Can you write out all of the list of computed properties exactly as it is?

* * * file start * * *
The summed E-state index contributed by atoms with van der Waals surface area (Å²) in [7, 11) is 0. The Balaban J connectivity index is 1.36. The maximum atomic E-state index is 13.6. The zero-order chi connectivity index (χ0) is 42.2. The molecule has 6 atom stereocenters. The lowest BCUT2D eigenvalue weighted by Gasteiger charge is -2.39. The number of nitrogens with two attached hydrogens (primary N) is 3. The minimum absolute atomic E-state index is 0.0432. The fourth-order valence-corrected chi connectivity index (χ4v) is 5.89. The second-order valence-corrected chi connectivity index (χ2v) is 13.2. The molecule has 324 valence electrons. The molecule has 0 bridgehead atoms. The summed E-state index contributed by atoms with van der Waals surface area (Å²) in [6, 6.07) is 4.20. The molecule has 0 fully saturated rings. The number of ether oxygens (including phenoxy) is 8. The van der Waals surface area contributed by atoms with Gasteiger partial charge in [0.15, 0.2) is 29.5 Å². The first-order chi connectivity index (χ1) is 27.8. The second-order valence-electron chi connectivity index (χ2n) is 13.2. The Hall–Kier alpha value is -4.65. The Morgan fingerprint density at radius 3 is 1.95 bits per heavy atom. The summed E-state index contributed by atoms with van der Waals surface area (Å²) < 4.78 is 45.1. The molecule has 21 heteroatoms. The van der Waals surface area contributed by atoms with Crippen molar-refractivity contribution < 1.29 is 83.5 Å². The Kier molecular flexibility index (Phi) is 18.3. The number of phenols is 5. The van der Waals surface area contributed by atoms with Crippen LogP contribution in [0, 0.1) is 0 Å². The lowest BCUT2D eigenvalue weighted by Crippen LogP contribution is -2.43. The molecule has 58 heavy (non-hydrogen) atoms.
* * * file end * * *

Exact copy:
The summed E-state index contributed by atoms with van der Waals surface area (Å²) in [7, 11) is 0. The Balaban J connectivity index is 1.36. The maximum atomic E-state index is 13.6. The zero-order chi connectivity index (χ0) is 42.2. The molecule has 6 atom stereocenters. The lowest BCUT2D eigenvalue weighted by Gasteiger charge is -2.39. The number of nitrogens with two attached hydrogens (primary N) is 3. The minimum absolute atomic E-state index is 0.0432. The fourth-order valence-corrected chi connectivity index (χ4v) is 5.89. The second-order valence-corrected chi connectivity index (χ2v) is 13.2. The molecule has 324 valence electrons. The molecule has 0 bridgehead atoms. The summed E-state index contributed by atoms with van der Waals surface area (Å²) in [6, 6.07) is 4.20. The molecule has 0 fully saturated rings. The number of ether oxygens (including phenoxy) is 8. The van der Waals surface area contributed by atoms with Gasteiger partial charge in [0.15, 0.2) is 29.5 Å². The first-order chi connectivity index (χ1) is 27.8. The second-order valence-electron chi connectivity index (χ2n) is 13.2. The Hall–Kier alpha value is -4.65. The Morgan fingerprint density at radius 3 is 1.95 bits per heavy atom. The summed E-state index contributed by atoms with van der Waals surface area (Å²) < 4.78 is 45.1. The molecule has 21 heteroatoms. The van der Waals surface area contributed by atoms with Crippen molar-refractivity contribution < 1.29 is 83.5 Å². The Kier molecular flexibility index (Phi) is 18.3. The number of phenols is 5. The van der Waals surface area contributed by atoms with Crippen LogP contribution in [0, 0.1) is 0 Å². The lowest BCUT2D eigenvalue weighted by Crippen LogP contribution is -2.43. The molecule has 58 heavy (non-hydrogen) atoms.